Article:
Until a few years ago, hundreds of potters and their families would be overworked in the run up to Diwali, churning out tens of thousands of small and big clay lamps that would brighten innumerable homes and businesses.
The diya business has now sharply declined.
“There is a huge fall in the sale of diyas. For what is supposed to be a festival of lights, our life has entered a dark phase,” Harkishan, the head of Kumhar Gram, Delhi’s largest colony for potters, told media.
“Diwali has lost its traditional charm as Chinese products have taken over the Indian markets”.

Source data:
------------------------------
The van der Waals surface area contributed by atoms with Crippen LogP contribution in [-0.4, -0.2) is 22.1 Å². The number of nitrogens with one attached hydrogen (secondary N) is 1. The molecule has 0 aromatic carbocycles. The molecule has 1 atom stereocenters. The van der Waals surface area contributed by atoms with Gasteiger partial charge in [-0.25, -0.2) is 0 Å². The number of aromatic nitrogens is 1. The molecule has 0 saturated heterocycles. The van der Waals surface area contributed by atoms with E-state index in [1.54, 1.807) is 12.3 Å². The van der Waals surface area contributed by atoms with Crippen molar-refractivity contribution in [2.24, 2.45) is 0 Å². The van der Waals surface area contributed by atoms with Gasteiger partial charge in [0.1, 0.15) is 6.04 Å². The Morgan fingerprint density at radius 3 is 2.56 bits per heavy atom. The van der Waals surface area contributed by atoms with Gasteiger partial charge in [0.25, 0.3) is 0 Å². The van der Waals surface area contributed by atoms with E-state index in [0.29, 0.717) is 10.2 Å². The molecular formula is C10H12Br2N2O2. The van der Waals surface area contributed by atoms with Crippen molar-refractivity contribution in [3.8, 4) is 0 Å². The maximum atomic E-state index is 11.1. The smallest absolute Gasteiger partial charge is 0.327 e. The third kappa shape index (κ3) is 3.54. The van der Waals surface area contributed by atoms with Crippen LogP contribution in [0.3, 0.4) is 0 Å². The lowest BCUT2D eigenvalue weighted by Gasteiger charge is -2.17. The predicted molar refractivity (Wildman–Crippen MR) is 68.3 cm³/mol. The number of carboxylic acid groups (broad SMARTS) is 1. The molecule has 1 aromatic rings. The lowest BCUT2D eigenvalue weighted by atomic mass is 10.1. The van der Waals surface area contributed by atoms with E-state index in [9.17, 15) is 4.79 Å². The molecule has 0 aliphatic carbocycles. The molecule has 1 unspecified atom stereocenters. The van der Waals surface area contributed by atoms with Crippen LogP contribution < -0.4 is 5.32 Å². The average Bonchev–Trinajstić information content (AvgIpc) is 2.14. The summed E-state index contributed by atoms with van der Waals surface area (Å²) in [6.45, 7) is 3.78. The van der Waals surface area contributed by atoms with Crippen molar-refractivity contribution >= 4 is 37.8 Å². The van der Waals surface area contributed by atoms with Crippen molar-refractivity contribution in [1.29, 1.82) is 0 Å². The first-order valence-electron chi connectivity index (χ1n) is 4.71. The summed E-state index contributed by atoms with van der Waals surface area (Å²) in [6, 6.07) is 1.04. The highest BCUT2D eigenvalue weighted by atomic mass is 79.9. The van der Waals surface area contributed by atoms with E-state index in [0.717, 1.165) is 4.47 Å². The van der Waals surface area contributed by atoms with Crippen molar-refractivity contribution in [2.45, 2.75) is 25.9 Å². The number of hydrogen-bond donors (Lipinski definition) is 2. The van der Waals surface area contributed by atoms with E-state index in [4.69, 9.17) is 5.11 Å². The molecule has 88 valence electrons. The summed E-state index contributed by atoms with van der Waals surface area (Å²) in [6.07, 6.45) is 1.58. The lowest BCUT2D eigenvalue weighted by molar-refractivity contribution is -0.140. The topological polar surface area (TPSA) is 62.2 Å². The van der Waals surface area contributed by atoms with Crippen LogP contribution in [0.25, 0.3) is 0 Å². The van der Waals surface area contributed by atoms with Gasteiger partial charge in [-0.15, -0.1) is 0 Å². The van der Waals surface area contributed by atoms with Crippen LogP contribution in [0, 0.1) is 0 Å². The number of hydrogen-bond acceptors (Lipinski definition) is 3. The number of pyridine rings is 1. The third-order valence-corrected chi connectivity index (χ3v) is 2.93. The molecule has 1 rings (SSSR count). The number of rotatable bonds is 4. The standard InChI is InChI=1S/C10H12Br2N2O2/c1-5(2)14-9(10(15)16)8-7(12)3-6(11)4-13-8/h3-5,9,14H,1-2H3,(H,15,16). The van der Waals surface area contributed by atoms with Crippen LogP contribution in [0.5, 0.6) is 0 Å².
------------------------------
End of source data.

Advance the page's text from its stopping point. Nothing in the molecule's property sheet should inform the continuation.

“People are more interested in decorating their homes with Chinese lights or jelly candles rather than with the traditional diyas,” he said.
Harkishan, 60, who won the National Award for Terracotta art in 1990, is not the only one despairing.
Harkishan, who arrived in Kumhar Gram in 1971 from Haryana, said the latest products in markets had jolted their business. “Every year there is at least a 30 percent fall in sales”.
“Chinese products are choking our business,” he said, adding that today’s young ones may simply turn their back on diyas and other earthen products.
Krishna, 30, another potter, agreed.